Arm provides two families of GPUs, Utgard and Midgard. The Utgard provides graphics display support while the Midgard is the more advanced GPU with user computational capability as well. Arm's latest Mali-T658 architecture (Fig. 1) is the new top end for the Midgard family. It targets the superphone and midrange smartphone platforms (Fig. 2) as well as embedded multimedia mobile devices.
The Mali-T658 core doubles the number of cores, versus the Mali-T604, to eight and doubles the number of arithmetic units to four (Fig. 3). It also employs hardware-based job scheduling (Fig. 4) that has the capability to turn cores on and off thereby reducing power requirements. This is normally handled in software.
The new 8-core family meshes well with Arm's big.LITTLE announcement (see Little Core Shares Big Core Architecture). The Mali-T658 can be combined with the low power Cortex-A7 and the powerful Cortex-A15 using Arm's CoreLink Interconnect. There is cache coherency between the GPU and CPU. Likewise, the MMU page table setup the same for both platforms. The Mali-T658 is also compatible with 64-bit ARMv8 architecture.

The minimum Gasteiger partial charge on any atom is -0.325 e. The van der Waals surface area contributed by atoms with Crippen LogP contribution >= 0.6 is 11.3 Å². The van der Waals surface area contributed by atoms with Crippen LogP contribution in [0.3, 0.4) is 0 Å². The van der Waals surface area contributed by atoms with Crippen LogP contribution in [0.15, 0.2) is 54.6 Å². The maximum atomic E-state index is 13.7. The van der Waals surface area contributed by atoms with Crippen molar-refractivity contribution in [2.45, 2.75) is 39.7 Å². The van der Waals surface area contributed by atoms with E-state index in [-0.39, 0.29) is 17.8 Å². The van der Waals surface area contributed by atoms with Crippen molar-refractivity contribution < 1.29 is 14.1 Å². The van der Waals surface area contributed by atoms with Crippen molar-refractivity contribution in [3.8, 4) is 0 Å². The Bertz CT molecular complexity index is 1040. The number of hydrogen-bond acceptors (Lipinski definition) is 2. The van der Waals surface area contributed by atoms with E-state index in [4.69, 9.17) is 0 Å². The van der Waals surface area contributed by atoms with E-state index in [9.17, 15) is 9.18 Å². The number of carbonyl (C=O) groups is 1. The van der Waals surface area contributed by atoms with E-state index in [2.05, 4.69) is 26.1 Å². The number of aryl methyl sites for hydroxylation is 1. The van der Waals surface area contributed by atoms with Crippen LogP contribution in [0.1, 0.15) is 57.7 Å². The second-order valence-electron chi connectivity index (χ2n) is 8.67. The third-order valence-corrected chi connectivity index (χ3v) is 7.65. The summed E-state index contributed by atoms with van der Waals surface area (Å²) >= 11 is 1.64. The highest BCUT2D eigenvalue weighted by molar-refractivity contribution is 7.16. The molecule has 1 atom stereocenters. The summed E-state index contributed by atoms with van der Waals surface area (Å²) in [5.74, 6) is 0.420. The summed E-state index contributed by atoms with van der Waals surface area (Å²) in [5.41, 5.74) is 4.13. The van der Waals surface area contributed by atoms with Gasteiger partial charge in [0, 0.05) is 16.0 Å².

The arithmetic units can handle double precision floating point values. This is key for API support of OpenCL, Google RenderScript, and Microsoft DirectCompute. More applications are staring to take advantage of this type of computational capability.
The Mali-T658 along with some combination of Cortex cores will compete with platforms like NVidia's Tegra 3. The Tegra 3 has a ULP (ultra low power) GeForce GPU with up to 12 cores. Four Cortex-A9's are on the CPU side of the Tegra 3.
AMD's Fusion APU (Accelerated Processing Unit) does not target smartphones but it does combine CPU and GPU. The GPU supports OpenCL in addition to providing display graphics support.
Now the challenge for developers is how to balance graphics acceleration with computation acceleration.